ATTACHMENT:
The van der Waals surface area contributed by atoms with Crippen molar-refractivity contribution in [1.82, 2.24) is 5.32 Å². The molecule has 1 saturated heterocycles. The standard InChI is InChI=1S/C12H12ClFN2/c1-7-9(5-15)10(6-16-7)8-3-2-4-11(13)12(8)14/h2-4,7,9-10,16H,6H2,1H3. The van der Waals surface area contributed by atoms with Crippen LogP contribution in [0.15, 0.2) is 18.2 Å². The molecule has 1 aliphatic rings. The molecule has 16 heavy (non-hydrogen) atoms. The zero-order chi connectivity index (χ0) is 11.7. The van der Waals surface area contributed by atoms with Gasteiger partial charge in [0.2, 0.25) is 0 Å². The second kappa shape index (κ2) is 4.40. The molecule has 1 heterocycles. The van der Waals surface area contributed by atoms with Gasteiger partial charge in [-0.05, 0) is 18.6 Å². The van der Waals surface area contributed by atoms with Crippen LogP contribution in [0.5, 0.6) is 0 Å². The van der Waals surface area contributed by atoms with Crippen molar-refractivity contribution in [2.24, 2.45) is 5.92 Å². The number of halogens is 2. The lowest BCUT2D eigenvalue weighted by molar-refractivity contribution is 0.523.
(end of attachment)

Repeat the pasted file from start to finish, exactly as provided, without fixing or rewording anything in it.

The van der Waals surface area contributed by atoms with Crippen molar-refractivity contribution in [1.82, 2.24) is 5.32 Å². The molecule has 1 saturated heterocycles. The standard InChI is InChI=1S/C12H12ClFN2/c1-7-9(5-15)10(6-16-7)8-3-2-4-11(13)12(8)14/h2-4,7,9-10,16H,6H2,1H3. The van der Waals surface area contributed by atoms with Crippen LogP contribution in [0.15, 0.2) is 18.2 Å². The molecule has 1 aliphatic rings. The molecule has 16 heavy (non-hydrogen) atoms. The zero-order chi connectivity index (χ0) is 11.7. The van der Waals surface area contributed by atoms with Gasteiger partial charge in [0.2, 0.25) is 0 Å². The second kappa shape index (κ2) is 4.40. The molecule has 1 heterocycles. The van der Waals surface area contributed by atoms with Gasteiger partial charge in [-0.05, 0) is 18.6 Å². The van der Waals surface area contributed by atoms with Crippen LogP contribution in [0.5, 0.6) is 0 Å². The van der Waals surface area contributed by atoms with Crippen molar-refractivity contribution in [2.24, 2.45) is 5.92 Å². The number of halogens is 2. The lowest BCUT2D eigenvalue weighted by molar-refractivity contribution is 0.523.